Class sizes in the Greater Toronto Area and big city boards would be reduced to 15 students and masks were required, but the biggest change of all was the proposal to implement a scheduling experiment known as the quadmester.

Replacing the existing semester system with its two 90- instructional day cycles, in vogue since the 1980s, would be four 10-week cycles. In this new format, students would attend two class periods a day, each averaging 150 minutes long, for about 45 instructional days, to secure their course credits.

A few weeks after announcing in May 2021 that the quadmester system would continue into 2021-22, fierce public opposition from students and parents, galvanized by a #NoQuadmesters campaign, forced the Toronto District School Board and neighbouring districts to back down with most reverting to a ‘modified semester’ system.

Replacing the existing semester system, in vogue since the 1980s, would be four ten-week cycles. In this new format, students would attend two class periods a day for 10 weeks to secure their course credits.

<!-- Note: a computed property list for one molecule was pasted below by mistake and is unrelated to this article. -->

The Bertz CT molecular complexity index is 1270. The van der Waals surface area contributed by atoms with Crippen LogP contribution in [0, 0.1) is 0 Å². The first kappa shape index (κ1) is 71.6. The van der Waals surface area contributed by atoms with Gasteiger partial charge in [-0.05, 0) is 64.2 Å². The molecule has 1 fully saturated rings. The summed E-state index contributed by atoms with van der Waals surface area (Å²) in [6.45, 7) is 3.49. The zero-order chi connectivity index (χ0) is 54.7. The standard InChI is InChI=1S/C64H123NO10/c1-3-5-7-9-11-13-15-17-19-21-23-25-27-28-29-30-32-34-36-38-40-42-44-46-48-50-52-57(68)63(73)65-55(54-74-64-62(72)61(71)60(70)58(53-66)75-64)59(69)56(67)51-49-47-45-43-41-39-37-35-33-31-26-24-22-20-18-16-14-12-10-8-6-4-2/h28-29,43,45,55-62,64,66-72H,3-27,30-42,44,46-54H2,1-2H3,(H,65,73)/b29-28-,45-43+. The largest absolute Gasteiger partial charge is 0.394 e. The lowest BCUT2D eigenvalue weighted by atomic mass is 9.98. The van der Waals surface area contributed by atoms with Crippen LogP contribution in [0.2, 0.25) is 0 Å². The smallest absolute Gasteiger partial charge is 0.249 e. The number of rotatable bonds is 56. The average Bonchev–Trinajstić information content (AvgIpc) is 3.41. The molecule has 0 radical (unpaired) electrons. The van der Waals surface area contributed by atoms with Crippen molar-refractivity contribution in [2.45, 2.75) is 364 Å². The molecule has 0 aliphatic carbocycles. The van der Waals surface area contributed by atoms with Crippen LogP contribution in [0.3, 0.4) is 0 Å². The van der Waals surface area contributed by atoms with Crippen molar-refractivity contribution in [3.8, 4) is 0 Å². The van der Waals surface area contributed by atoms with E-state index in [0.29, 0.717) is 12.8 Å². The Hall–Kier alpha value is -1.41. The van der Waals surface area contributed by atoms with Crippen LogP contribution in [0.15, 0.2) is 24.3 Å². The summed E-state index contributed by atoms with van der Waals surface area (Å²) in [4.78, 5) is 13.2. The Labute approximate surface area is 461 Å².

While the quadmester was presented as a creature of the pandemic, its origins were more complex and longer in duration. High school classes have been getting longer and longer, over time, and it’s actually a further evolution of the trend to block scheduling, more pronounced in Canada than in the United States.

Most Canadian high schools have abandoned the traditional year-long, linear schedule in the rush to embrace what is known as ‘block scheduling.’ School days consisting of six or seven class periods ranging from 45 to 60 minutes in length have been replaced by block schedules composed of four longer periods, averaging 90 to 120 minutes. In place of full-year long courses, students complete courses in 20 weeks.